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Today's Stichomancy for Rudi Bakhtiar

The first excerpt represents the element of Air. It speaks of mental influences and the process of thought, and is drawn from Woman and Labour by Olive Schreiner:

them--for, if they have no capacity, they will fail; and, as in spite of the Hindus' supposed general incapacity for sport, it is possible for an individual Hindu to become the noted batsman of his age; so, also, there is no need to legislate that women should be restricted in her choice of fields of labour; for the organic incapacity of the individual, if it exist, will legislate far more powerfully than any artificial, legal, or social obstruction can do; and it may be that the one individual in ten thousand who selects a field not generally sought by his fellows will enrich humanity by the result of an especial genius. Allowing all to start from the one point in the world of intellectual culture and labour, with our ancient Mother Nature sitting as umpire, distributing the prizes and

The second excerpt represents the element of Fire. It speaks of emotional influences and base passions, and is drawn from Falk by Joseph Conrad:

interviewed also through a grating in a mud wall closing a blind alley an immensely corpulent Ital- ian, who, the ex-sergeant-major remarked to me perfunctorily, had "killed another man last year." Thereupon he addressed him as "Antonio" and "Old Buck," though that bloated carcase, appar- ently more than half filling the sort of cell where- in it sat, recalled rather a fat pig in a stye. Fa- miliar and never unbending, the sergeant chucked --absolutely chucked--under the chin a horribly wrinkled and shrivelled old hag propped on a stick,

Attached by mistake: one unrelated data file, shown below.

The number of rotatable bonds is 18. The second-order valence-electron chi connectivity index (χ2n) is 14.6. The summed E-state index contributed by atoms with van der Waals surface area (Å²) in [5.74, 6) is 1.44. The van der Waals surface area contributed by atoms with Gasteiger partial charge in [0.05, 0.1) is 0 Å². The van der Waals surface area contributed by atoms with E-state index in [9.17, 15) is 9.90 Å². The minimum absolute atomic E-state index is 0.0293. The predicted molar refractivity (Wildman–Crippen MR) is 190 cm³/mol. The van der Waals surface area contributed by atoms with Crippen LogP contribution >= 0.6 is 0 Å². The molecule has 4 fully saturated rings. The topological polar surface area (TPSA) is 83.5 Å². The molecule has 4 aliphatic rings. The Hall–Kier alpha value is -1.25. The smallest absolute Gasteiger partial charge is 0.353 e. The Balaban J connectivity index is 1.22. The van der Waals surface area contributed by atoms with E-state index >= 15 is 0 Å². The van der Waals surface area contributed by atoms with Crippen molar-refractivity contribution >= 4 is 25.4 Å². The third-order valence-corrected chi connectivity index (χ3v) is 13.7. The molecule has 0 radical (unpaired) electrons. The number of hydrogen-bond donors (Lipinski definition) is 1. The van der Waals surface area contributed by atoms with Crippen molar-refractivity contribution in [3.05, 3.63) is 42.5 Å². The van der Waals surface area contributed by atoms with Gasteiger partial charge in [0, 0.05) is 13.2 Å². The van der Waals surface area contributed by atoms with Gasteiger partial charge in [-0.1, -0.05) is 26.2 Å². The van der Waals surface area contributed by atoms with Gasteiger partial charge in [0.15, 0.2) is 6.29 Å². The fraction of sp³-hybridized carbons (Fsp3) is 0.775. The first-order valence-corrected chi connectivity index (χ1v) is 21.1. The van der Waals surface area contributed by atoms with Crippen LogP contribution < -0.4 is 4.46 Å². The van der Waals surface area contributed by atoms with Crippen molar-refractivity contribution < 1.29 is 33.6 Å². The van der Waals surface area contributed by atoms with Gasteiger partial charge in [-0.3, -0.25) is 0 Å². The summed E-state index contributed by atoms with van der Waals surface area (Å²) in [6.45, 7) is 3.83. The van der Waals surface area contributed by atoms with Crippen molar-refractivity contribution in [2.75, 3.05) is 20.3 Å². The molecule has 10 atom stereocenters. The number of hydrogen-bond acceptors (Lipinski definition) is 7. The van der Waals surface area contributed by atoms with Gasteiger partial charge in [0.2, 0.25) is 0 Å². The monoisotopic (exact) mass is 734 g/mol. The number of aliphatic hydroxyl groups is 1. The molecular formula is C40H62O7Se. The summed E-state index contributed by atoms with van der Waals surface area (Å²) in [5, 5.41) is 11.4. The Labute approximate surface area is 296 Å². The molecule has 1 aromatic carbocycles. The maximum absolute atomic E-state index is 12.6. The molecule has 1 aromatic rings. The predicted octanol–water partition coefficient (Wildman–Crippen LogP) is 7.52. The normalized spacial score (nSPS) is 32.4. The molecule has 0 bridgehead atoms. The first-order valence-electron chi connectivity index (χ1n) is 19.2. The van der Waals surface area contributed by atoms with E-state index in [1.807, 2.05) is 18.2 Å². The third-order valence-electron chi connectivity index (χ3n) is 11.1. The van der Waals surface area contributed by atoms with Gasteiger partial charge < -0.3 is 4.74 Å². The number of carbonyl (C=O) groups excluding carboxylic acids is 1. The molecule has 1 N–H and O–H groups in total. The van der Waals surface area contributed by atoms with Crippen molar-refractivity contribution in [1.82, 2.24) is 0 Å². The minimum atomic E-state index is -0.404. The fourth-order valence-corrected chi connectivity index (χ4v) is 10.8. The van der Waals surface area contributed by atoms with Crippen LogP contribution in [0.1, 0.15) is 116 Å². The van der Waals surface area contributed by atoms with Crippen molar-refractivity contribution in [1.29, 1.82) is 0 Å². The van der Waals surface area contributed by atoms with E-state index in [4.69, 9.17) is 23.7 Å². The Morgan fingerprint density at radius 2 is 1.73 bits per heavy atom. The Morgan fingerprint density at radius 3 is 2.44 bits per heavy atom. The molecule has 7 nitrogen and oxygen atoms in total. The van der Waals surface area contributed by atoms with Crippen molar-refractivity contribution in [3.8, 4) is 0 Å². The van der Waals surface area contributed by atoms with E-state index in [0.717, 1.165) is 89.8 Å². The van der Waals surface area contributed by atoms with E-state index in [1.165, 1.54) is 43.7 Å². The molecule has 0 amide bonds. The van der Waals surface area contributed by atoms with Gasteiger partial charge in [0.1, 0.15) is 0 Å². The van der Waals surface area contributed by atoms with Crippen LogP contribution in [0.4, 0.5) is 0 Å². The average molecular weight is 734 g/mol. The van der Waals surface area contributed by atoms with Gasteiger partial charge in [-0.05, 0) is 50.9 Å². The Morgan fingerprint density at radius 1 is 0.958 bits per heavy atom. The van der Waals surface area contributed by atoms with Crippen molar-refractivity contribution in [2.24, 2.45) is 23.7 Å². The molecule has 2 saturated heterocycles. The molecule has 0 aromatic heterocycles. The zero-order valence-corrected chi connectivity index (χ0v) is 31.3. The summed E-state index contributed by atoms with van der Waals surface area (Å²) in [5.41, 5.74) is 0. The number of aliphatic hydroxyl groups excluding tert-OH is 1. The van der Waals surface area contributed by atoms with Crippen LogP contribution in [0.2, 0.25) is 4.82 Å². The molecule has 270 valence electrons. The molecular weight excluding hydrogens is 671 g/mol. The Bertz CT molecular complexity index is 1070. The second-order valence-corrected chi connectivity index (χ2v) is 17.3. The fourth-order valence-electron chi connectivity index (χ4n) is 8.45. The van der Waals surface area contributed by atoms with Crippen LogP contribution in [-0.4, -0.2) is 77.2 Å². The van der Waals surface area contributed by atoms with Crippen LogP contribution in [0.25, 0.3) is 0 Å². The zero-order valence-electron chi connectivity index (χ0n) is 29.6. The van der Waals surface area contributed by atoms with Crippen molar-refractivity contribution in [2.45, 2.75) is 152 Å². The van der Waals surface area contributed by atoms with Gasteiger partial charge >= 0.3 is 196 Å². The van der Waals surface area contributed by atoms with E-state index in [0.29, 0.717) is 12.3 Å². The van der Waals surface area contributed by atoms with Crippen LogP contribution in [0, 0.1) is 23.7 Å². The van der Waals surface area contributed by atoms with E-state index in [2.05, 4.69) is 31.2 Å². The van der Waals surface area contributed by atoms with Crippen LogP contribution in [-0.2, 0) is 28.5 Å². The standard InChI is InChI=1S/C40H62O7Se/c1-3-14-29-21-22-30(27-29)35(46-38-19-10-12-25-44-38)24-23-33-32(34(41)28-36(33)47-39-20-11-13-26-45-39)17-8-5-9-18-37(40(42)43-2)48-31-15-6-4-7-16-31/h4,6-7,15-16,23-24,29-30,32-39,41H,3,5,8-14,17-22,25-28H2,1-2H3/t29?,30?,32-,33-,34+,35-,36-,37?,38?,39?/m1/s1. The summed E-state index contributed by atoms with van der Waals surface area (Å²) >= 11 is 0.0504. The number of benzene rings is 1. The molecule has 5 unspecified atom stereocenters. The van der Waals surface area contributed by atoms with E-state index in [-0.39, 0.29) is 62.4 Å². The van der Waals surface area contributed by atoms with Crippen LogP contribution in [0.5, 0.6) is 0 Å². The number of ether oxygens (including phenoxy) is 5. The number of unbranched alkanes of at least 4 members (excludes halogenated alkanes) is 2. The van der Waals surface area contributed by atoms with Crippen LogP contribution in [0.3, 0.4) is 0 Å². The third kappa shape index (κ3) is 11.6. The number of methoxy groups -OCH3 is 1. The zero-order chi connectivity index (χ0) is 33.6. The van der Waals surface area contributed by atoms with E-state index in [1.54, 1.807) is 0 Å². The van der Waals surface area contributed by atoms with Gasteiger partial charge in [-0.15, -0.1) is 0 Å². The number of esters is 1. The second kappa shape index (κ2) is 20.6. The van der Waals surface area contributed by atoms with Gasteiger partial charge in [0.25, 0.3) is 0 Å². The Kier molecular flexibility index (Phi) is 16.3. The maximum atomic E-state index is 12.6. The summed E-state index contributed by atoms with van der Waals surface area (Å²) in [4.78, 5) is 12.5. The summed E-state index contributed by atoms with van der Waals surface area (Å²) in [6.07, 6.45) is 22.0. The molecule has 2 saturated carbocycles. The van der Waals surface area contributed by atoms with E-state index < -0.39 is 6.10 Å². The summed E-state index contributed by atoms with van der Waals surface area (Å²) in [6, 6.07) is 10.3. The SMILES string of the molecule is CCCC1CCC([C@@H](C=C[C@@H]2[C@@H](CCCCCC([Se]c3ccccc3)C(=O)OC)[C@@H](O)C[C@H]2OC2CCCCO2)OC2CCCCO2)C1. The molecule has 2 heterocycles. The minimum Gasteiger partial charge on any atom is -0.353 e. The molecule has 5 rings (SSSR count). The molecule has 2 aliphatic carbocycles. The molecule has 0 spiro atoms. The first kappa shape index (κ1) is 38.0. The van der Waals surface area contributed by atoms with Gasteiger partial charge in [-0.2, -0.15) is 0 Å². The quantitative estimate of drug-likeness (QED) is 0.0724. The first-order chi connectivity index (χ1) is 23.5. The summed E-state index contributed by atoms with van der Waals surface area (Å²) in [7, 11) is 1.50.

The third excerpt represents the element of Water. It speaks of pure spiritual influences and feelings of love, and is drawn from The Bride of Lammermoor by Walter Scott:

peep into that Elizabeth-chamber, and see the persons you have sketched conversing in flesh and blood, I should not be a jot nearer guessing the nature of their business than I am at this moment while looking at your sketch. Only generally, from the languishing look of the young lady, and the care you have taken to present a very handsome leg on the part of the gentleman, I presume there is some reference to a love affair between them."

"Do you really presume to form such a bold conjecture?" said Tinto. "And the indignant earnestness with which you see the man urge his suit, the unresisting and passive despair of the younger female, the stern air of inflexible determination in the

The Bride of Lammermoor
The fourth excerpt represents the element of Earth. It speaks of physical influences and the impact of the unseen on the visible world, and is drawn from At the Sign of the Cat & Racket by Honore de Balzac:

fancied that he caught sight of Mademoiselle Augustine Guillaume in hasty retreat. The draper, annoyed by his assistant's perspicacity, shot a side glance at him; but the draper and his amorous apprentice were suddenly relieved from the fears which the young man's presence had excited in their minds. He hailed a hackney cab on its way to a neighboring stand, and jumped into it with an air of affected indifference. This departure was a balm to the hearts of the other two lads, who had been somewhat uneasy as to meeting the victim of their practical joke.

"Well, gentlemen, what ails you that you are standing there with your arms folded?" said Monsieur Guillaume to his three neophytes. "In